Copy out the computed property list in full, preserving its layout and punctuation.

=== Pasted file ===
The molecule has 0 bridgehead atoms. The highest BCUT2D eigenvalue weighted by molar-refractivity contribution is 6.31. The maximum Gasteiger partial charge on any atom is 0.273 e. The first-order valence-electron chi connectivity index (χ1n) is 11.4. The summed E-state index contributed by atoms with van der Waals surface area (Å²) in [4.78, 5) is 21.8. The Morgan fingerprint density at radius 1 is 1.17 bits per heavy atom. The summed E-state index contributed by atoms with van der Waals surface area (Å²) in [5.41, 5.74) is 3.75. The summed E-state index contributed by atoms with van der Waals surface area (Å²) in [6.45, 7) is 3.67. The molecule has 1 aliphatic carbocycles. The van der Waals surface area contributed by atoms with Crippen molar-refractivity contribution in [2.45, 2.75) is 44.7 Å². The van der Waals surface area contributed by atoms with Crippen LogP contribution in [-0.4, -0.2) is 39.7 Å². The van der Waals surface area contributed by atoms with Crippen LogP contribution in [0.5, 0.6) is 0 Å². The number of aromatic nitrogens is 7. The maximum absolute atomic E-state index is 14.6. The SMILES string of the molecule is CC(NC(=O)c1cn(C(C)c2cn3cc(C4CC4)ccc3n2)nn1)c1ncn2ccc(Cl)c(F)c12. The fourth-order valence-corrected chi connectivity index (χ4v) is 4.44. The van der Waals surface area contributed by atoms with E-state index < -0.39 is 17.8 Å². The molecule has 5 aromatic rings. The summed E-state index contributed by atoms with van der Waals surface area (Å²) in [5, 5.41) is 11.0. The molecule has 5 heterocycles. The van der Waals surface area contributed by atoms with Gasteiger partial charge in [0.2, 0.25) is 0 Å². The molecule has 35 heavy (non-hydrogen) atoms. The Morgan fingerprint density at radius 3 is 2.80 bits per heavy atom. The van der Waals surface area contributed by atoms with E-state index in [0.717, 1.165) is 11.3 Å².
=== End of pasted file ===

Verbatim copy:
The molecule has 0 bridgehead atoms. The highest BCUT2D eigenvalue weighted by molar-refractivity contribution is 6.31. The maximum Gasteiger partial charge on any atom is 0.273 e. The first-order valence-electron chi connectivity index (χ1n) is 11.4. The summed E-state index contributed by atoms with van der Waals surface area (Å²) in [4.78, 5) is 21.8. The Morgan fingerprint density at radius 1 is 1.17 bits per heavy atom. The summed E-state index contributed by atoms with van der Waals surface area (Å²) in [5.41, 5.74) is 3.75. The summed E-state index contributed by atoms with van der Waals surface area (Å²) in [6.45, 7) is 3.67. The molecule has 1 aliphatic carbocycles. The van der Waals surface area contributed by atoms with Crippen molar-refractivity contribution in [2.45, 2.75) is 44.7 Å². The van der Waals surface area contributed by atoms with Crippen LogP contribution in [-0.4, -0.2) is 39.7 Å². The van der Waals surface area contributed by atoms with Crippen LogP contribution in [0.5, 0.6) is 0 Å². The number of aromatic nitrogens is 7. The maximum absolute atomic E-state index is 14.6. The SMILES string of the molecule is CC(NC(=O)c1cn(C(C)c2cn3cc(C4CC4)ccc3n2)nn1)c1ncn2ccc(Cl)c(F)c12. The fourth-order valence-corrected chi connectivity index (χ4v) is 4.44. The van der Waals surface area contributed by atoms with E-state index < -0.39 is 17.8 Å². The molecule has 5 aromatic rings. The summed E-state index contributed by atoms with van der Waals surface area (Å²) in [5, 5.41) is 11.0. The molecule has 5 heterocycles. The van der Waals surface area contributed by atoms with Gasteiger partial charge in [0.2, 0.25) is 0 Å². The molecule has 35 heavy (non-hydrogen) atoms. The Morgan fingerprint density at radius 3 is 2.80 bits per heavy atom. The van der Waals surface area contributed by atoms with E-state index in [0.717, 1.165) is 11.3 Å².